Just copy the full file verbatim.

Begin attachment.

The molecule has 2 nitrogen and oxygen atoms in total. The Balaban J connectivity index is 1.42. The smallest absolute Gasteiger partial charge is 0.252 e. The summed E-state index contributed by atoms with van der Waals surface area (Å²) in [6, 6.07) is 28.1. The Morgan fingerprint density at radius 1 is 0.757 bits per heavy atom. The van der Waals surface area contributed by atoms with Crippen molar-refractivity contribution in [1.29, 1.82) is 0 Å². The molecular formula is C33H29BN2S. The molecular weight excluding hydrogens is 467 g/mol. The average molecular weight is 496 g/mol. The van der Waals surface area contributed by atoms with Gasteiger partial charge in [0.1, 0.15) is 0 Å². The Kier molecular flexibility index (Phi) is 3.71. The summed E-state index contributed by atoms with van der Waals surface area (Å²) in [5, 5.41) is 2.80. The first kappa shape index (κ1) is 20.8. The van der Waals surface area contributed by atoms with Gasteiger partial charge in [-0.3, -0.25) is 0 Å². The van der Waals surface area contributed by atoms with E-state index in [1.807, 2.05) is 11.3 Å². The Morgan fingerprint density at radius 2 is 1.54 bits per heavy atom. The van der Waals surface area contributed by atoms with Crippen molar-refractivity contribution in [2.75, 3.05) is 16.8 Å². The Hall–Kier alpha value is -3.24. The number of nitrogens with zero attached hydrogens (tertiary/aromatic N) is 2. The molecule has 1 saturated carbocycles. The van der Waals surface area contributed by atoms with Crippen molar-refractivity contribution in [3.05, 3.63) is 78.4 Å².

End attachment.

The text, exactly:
The molecule has 2 nitrogen and oxygen atoms in total. The Balaban J connectivity index is 1.42. The smallest absolute Gasteiger partial charge is 0.252 e. The summed E-state index contributed by atoms with van der Waals surface area (Å²) in [6, 6.07) is 28.1. The Morgan fingerprint density at radius 1 is 0.757 bits per heavy atom. The van der Waals surface area contributed by atoms with Crippen molar-refractivity contribution in [1.29, 1.82) is 0 Å². The molecular formula is C33H29BN2S. The molecular weight excluding hydrogens is 467 g/mol. The average molecular weight is 496 g/mol. The van der Waals surface area contributed by atoms with Gasteiger partial charge in [0.1, 0.15) is 0 Å². The Kier molecular flexibility index (Phi) is 3.71. The summed E-state index contributed by atoms with van der Waals surface area (Å²) in [5, 5.41) is 2.80. The first kappa shape index (κ1) is 20.8. The van der Waals surface area contributed by atoms with Gasteiger partial charge in [-0.3, -0.25) is 0 Å². The van der Waals surface area contributed by atoms with E-state index in [1.807, 2.05) is 11.3 Å². The Morgan fingerprint density at radius 2 is 1.54 bits per heavy atom. The van der Waals surface area contributed by atoms with Crippen molar-refractivity contribution in [2.75, 3.05) is 16.8 Å². The Hall–Kier alpha value is -3.24. The number of nitrogens with zero attached hydrogens (tertiary/aromatic N) is 2. The molecule has 1 saturated carbocycles. The van der Waals surface area contributed by atoms with Crippen molar-refractivity contribution in [3.05, 3.63) is 78.4 Å².